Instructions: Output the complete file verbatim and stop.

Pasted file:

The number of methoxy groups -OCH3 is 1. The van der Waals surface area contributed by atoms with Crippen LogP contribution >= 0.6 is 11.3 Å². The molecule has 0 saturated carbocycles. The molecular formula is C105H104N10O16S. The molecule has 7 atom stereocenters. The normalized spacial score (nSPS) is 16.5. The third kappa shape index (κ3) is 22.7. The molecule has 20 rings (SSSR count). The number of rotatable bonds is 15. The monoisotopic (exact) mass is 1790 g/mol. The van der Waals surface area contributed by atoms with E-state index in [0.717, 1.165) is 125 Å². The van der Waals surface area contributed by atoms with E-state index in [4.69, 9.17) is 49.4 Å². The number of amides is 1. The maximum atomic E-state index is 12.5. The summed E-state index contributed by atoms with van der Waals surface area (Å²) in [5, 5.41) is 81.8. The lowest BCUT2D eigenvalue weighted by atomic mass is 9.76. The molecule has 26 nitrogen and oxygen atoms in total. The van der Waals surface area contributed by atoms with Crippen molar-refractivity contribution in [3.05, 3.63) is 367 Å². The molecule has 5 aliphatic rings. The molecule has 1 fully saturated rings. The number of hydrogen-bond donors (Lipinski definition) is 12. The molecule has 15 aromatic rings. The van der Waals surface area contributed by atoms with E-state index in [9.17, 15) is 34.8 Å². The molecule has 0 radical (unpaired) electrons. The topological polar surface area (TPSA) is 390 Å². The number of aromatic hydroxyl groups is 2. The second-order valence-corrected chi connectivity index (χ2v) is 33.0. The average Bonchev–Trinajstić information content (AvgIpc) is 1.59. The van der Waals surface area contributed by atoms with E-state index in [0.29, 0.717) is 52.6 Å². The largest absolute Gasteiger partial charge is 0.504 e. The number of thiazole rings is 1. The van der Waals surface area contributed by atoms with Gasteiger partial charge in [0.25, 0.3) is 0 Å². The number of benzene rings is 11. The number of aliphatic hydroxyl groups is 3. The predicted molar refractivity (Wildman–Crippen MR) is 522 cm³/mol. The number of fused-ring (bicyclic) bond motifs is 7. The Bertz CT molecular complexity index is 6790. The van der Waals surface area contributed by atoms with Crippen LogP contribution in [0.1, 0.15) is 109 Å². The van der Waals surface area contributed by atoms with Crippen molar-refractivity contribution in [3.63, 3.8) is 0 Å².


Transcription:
The number of methoxy groups -OCH3 is 1. The van der Waals surface area contributed by atoms with Crippen LogP contribution >= 0.6 is 11.3 Å². The molecule has 0 saturated carbocycles. The molecular formula is C105H104N10O16S. The molecule has 7 atom stereocenters. The normalized spacial score (nSPS) is 16.5. The third kappa shape index (κ3) is 22.7. The molecule has 20 rings (SSSR count). The number of rotatable bonds is 15. The monoisotopic (exact) mass is 1790 g/mol. The van der Waals surface area contributed by atoms with E-state index in [0.717, 1.165) is 125 Å². The van der Waals surface area contributed by atoms with E-state index in [4.69, 9.17) is 49.4 Å². The number of amides is 1. The maximum atomic E-state index is 12.5. The summed E-state index contributed by atoms with van der Waals surface area (Å²) in [5, 5.41) is 81.8. The lowest BCUT2D eigenvalue weighted by atomic mass is 9.76. The molecule has 26 nitrogen and oxygen atoms in total. The van der Waals surface area contributed by atoms with Crippen molar-refractivity contribution in [3.05, 3.63) is 367 Å². The molecule has 5 aliphatic rings. The molecule has 1 fully saturated rings. The number of hydrogen-bond donors (Lipinski definition) is 12. The molecule has 15 aromatic rings. The van der Waals surface area contributed by atoms with E-state index in [9.17, 15) is 34.8 Å². The molecule has 0 radical (unpaired) electrons. The topological polar surface area (TPSA) is 390 Å². The number of aromatic hydroxyl groups is 2. The second-order valence-corrected chi connectivity index (χ2v) is 33.0. The average Bonchev–Trinajstić information content (AvgIpc) is 1.59. The van der Waals surface area contributed by atoms with E-state index in [0.29, 0.717) is 52.6 Å². The largest absolute Gasteiger partial charge is 0.504 e. The number of thiazole rings is 1. The van der Waals surface area contributed by atoms with Gasteiger partial charge in [0.25, 0.3) is 0 Å². The number of benzene rings is 11. The number of aliphatic hydroxyl groups is 3. The predicted molar refractivity (Wildman–Crippen MR) is 522 cm³/mol. The number of fused-ring (bicyclic) bond motifs is 7. The Bertz CT molecular complexity index is 6790. The van der Waals surface area contributed by atoms with Crippen LogP contribution in [0.1, 0.15) is 109 Å². The van der Waals surface area contributed by atoms with Crippen molar-refractivity contribution in [3.63, 3.8) is 0 Å².